Actually, the answer could be so simple: We are people who believe in Jesus Christ and therefore, as the Bible says, also belong to his church. But unfortunately, since its emergence in the first century, the church has moved far away from the biblical model and has adopted many foreign elements. That is why we would like to go into the question of who we are in a little more detail.
What we believe
We believe in God. That means we have received Jesus Christ as our Lord and Savior. This faith includes his accomplished work of redemption, the forgiveness of our sins, his love for us, and also the belief that he is risen and Lord over all. This Jesus Christ we have come to know and love. He has changed our lives and has become the content and meaning of our existence.
A new life
The Bible says that we are God's children when we have received Jesus (John 1:12), and calls this fact regeneration. Thus, every Christian possesses the eternal life of God with all its attributes and blessings, and thereby even becomes, as Peter puts it in his letter, a partaker of the divine nature. Christ has become our life. In him, God has given us everything.
The goal of divine life: the building of the church
God has given us his life with a very specific purpose: He wants to build His church with us. On the one hand, each one is to learn personally to live and express himself through Christ whom he has received. And on the other hand, our lives are to be directed toward the goal that God has planned from the beginning, namely, the building up of His church (Mt. 16:18; Eph. 3:9-10).
Where is the church
Whoever becomes a believer in Jesus Christ today and has recognized God's plan wonders where the church, as described in the Bible, actually is. He has found God, but where is the church? He is faced only with a multitude of churches and Christian groups with the most diverse designations. Is everything right that calls itself "church"? Where should he gather with other Christians and serve God together with them?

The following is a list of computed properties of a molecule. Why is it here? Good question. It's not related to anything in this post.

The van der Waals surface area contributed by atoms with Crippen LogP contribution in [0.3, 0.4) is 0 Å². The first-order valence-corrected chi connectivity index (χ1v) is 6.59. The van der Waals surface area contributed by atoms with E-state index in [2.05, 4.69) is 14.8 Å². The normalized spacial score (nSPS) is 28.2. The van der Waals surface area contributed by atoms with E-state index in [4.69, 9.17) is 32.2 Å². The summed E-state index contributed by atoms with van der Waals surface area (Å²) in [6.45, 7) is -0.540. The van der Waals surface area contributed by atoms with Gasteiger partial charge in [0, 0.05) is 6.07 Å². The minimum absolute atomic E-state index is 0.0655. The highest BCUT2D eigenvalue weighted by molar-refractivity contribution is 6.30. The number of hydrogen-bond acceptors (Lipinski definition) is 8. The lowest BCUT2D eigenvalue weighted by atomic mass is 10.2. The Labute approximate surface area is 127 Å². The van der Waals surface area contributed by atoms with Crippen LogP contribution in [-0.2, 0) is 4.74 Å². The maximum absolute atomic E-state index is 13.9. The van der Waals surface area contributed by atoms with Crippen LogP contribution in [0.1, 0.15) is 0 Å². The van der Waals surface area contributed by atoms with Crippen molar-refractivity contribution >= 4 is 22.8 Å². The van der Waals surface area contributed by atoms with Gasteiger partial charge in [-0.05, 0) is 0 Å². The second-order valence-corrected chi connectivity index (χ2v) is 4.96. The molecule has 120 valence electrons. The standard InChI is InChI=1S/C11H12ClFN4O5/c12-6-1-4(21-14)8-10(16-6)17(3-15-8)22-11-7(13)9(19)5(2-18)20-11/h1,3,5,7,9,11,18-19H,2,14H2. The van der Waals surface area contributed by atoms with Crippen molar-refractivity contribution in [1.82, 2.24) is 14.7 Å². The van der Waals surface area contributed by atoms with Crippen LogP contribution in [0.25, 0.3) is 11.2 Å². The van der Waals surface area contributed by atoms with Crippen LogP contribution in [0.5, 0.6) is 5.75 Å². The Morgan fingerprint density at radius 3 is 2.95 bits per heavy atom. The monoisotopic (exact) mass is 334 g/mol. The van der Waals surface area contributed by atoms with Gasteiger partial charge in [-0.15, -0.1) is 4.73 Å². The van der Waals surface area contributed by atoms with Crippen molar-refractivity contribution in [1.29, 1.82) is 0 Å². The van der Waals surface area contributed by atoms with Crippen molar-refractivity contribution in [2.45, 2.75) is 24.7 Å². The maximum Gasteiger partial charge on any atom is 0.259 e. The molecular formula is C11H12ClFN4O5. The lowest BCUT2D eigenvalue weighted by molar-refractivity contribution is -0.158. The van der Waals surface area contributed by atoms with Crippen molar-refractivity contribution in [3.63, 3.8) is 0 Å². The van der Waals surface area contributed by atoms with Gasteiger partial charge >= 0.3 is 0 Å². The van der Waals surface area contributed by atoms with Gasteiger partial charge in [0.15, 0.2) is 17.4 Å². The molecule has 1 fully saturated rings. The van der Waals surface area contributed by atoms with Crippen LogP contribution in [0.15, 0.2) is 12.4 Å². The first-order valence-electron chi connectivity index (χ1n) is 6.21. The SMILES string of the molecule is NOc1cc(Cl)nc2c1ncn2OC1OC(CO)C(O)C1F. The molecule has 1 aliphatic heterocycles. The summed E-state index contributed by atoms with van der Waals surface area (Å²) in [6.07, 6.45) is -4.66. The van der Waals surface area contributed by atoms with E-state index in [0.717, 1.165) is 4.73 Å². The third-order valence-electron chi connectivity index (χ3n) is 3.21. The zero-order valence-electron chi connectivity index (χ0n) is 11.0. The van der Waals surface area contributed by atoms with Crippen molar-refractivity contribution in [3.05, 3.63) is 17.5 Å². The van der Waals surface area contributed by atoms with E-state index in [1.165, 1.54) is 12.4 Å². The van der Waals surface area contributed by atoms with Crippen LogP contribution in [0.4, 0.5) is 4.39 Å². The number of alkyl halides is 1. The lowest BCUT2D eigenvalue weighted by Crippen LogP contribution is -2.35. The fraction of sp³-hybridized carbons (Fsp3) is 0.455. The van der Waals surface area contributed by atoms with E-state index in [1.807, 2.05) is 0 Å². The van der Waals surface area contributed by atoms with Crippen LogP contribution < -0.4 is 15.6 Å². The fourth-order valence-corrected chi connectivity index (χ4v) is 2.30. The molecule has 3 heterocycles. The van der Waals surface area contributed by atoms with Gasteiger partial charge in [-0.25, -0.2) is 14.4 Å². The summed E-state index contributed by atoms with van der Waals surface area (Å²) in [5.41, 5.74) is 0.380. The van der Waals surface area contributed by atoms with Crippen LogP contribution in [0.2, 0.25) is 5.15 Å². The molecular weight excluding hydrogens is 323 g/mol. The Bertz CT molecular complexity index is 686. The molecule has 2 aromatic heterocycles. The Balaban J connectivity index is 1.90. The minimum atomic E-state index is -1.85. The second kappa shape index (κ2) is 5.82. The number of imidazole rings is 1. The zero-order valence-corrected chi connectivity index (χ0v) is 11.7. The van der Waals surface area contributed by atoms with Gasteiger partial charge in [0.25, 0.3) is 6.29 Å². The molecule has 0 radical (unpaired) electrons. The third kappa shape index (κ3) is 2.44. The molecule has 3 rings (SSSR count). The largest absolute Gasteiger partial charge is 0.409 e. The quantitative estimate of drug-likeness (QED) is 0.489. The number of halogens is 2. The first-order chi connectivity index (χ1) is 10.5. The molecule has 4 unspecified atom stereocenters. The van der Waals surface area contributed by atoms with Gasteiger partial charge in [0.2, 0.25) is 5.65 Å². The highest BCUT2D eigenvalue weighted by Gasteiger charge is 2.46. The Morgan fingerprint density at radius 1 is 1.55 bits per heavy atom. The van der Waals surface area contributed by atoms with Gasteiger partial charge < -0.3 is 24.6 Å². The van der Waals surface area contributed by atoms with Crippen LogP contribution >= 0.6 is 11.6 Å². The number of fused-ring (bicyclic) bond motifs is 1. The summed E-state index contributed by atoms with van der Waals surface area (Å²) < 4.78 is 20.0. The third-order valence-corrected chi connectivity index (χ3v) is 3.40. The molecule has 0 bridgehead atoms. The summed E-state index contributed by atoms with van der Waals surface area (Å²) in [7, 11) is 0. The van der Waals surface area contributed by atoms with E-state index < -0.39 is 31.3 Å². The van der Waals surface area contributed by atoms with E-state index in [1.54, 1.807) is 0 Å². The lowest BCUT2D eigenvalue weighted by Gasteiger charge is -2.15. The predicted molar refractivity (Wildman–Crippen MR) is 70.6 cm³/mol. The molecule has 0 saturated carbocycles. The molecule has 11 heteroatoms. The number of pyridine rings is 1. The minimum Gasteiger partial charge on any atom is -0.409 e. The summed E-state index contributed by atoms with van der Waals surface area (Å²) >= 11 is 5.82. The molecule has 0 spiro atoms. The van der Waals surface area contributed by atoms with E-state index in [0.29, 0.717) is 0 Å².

The biblical principle: One church per locality
Where is the church? This question has also moved us. As the New Testament describes it, there was initially only one church in each locality where Christians lived (Acts 8:1; 1 Cor. 1:2; 1 Thes. 1:1; Rev. 1:11 and others). Where churches, i.e. plural, are spoken of, it is in each case larger areas of land, such as Galatia and Asia, to which they were assigned. This gave us information on how to gather as a church and keep or restore unity: All Christians should be one in their respective places of residence and form the one church in that locality. It is neither scriptural nor an honor for our Lord if each of us goes to "his" assembly - a group of his choice - instead of to the assembly of the church in the respective locality of residence, to which we actually already all belong.
The courage to restore
We are thankful that we recognized this simple biblical principle of unity and were able to follow it right away with others. Of course, this biblical understanding of the church includes all our brothers and sisters in Christ, of whatever stamp, and offers everyone the opportunity to participate practically in the building of the church. Shouldn't we, who live in our locality and belong to the Lord, simply gather as the church in our locality? God needs people today who have the courage to leave traditions and historically established circumstances in order to follow His Word, both in their personal lives and in church practice. God has blessed this his witness of unity with the fullness of his experience in the last decades, and we pray that he will continue to do so.
Thus, on the one hand, our concern is that many more people hear the gospel of Jesus Christ and are saved, but on the other hand, we would like to place ourselves at the Lord's disposal for the building up of His church. In this sense we also pray that his name be sanctified, his kingdom come and his will be done. Everyone is welcome to visit us and see what God has done and is doing. And don't be disappointed if you don't find the usual worship schedule or liturgy, but many brothers and sisters who are built up with each other and support the congregation through what they experience with God or discover in the Word of God.